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Author of the article: Jay Allen.
Aiven is a new company that aims to simplify data storage and management in the cloud. In this article, I look at the benefits Aiven provides, its pricing model, and how their pricing compares to directly hosting your data services on AWS. I also consider when it makes sense to use Aiven vs. hosting on AWS directly.
As we've discussed on this blog before, modern cloud providers have become insanely complex. Infrastructure as a Service (IaaS) companies like AWS continue to add an impressive array of features and services every month.
However, while that's made cloud services more useful, it's also made them harder to understand. Developers new to the cloud have to understand a huge host of similar-looking services and features before they can even make fundamental architecture decisions.
At the same time, this sprawl has made cloud dashboards much harder to use. Many AWS users complain about how hard it is to navigate the AWS Console in its current state.
In response, we've seen the rise of Platform as a Service (PaaS). PaaS companies like Heroku and service like Google App Engine aim to reduce the complexity of deploying software applications by providing an out of the box application stack consisting of data storage, virtual servers, virtual networking, and other foundational services.
Aiven is a PaaS product focused on data management. With Aiven, users can spin up a vast array of data storage and search services on various IaaS providers, including AWS, Google Cloud, and Microsoft Azure.
After you create an account on Aiven, you can spin up one or more of a larger number of data storage services, including event messaging (Kafka), relational and object-relational data storage (MySQL, PostgreSQL), time series databases (InfluxDB, M3DB), in-memory caching (Redis), and several others.
Once you select a service, you can select to host your infrastructure on a number of cloud providers: AWS, Google Cloud, Microsoft Azure, DigitalOcean, and UpCloud. You can also select a hosting plan, which determines how much memory and processor power your service can access.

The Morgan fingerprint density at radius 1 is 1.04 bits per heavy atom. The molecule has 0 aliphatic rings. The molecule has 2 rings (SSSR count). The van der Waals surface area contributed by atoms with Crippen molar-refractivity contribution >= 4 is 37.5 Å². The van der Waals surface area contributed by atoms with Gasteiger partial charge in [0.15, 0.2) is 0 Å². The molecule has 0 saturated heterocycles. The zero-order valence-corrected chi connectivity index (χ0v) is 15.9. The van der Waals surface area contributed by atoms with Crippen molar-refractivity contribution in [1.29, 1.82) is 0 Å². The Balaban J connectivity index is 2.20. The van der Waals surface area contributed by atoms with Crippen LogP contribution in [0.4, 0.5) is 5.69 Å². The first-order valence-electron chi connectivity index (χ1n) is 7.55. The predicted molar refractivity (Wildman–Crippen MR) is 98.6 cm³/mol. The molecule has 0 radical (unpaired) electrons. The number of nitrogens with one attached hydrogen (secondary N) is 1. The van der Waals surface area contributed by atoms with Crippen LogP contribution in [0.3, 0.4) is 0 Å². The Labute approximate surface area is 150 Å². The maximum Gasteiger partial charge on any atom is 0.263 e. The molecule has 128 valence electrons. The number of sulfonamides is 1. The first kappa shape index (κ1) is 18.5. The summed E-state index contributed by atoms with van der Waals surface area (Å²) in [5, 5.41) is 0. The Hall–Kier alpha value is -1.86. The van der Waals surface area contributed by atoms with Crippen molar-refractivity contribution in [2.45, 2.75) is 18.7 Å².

Once your service is up and running, you can see the details on your Aiven dashboard. From here, you can access connection information and connect to your data host. Aiven also provides easy access to additional information about your service, including logs, connection pools, metrics, and backups.
One of Aiven's greatest features is its ease of use. The Aiven UI is far and away easier to navigate than most cloud consoles. Creating a new data service generally takes a few clicks. And Aiven offers easy access to data (metrics, users, etc.) that would require a lot of customized setup if you were creating the service directly on a cloud provider.
Aiven also offers hosting flexibility. With support for five major IaaS providers, teams that use Aiven can easily locate their data hosting in the same cloud provider and even the same region as their application.
Since it's a PaaS, Aiven generally offers "black box" hosting. In other words, data services are hosted on cloud service accounts owned and operated by Aiven. However, customers with over $5000/month of spend can contact Aiven to arrange for direct hosting on their own cloud service accounts.
Finally, Aiven supports a number of advanced features for migration and monitoring The company supports its own aiven-db-migrate tool for migrating from an existing PostgreSQL database to Aiven. Aiven can also integrate with a number of different alerting and monitoring systems, including AWS CloudWatch Logs and Metrics, DataDog, Promethseus, and Syslog. (You can also set up your own metrics dashboarding easily with an Aiven-hosted Grafana dashboard.)
Beyond features, however, we were also interested in the pricing model. How much does it cost to run a database service in Aiven versus, say, running it directly on AWS?
You won't be surprised to learn that Aiven costs more than vanilla AWS. That's only natural: it's a business providing a service. In this case, the service includes automation of data storage service creation, a slick management user interface, and the ability to create and manage resources cross-cloud.
But what's the cost? And is it worth it? The answer, as always, is: it depends on your scenario.
We ran the numbers on PostgreSQL hosting and compared using Aiven to running an equivalent-sized PostgreSQL instance directly on AWS. For example, Aiven's Startup-4 plan gives you 2 CPUs and 4GB of RAM and a single database instance . So we correlated this with an RDS PostgreSQL db.t4g.medium instance, which supports the same hardware configuration, hosted in a single Availability Zone. All RDS hardware specification data was derived from the AWS Web site and all AWS prices were calculated using the pricing calculator.